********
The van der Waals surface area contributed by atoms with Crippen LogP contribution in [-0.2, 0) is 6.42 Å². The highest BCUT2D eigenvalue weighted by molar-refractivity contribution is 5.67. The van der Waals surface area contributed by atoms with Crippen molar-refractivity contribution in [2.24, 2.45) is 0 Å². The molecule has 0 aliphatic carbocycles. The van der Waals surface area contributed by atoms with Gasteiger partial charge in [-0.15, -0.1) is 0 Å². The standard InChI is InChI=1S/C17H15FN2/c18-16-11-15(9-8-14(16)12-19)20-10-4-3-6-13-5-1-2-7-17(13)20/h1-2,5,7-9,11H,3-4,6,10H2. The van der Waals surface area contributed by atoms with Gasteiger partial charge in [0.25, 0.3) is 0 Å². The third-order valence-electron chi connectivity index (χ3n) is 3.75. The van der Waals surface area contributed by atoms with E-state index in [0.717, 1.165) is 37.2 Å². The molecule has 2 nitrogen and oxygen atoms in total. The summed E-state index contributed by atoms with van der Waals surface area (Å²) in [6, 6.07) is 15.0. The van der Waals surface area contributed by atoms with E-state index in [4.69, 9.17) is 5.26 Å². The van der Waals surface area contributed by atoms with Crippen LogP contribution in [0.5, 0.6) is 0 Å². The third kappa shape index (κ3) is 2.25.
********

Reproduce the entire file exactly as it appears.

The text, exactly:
The van der Waals surface area contributed by atoms with Crippen LogP contribution in [-0.2, 0) is 6.42 Å². The highest BCUT2D eigenvalue weighted by molar-refractivity contribution is 5.67. The van der Waals surface area contributed by atoms with Crippen molar-refractivity contribution in [2.24, 2.45) is 0 Å². The molecule has 0 aliphatic carbocycles. The van der Waals surface area contributed by atoms with Gasteiger partial charge in [-0.15, -0.1) is 0 Å². The standard InChI is InChI=1S/C17H15FN2/c18-16-11-15(9-8-14(16)12-19)20-10-4-3-6-13-5-1-2-7-17(13)20/h1-2,5,7-9,11H,3-4,6,10H2. The van der Waals surface area contributed by atoms with Gasteiger partial charge in [0.25, 0.3) is 0 Å². The third-order valence-electron chi connectivity index (χ3n) is 3.75. The van der Waals surface area contributed by atoms with E-state index in [0.717, 1.165) is 37.2 Å². The molecule has 2 nitrogen and oxygen atoms in total. The summed E-state index contributed by atoms with van der Waals surface area (Å²) in [6, 6.07) is 15.0. The van der Waals surface area contributed by atoms with E-state index in [4.69, 9.17) is 5.26 Å². The van der Waals surface area contributed by atoms with Crippen LogP contribution in [0.5, 0.6) is 0 Å². The third kappa shape index (κ3) is 2.25.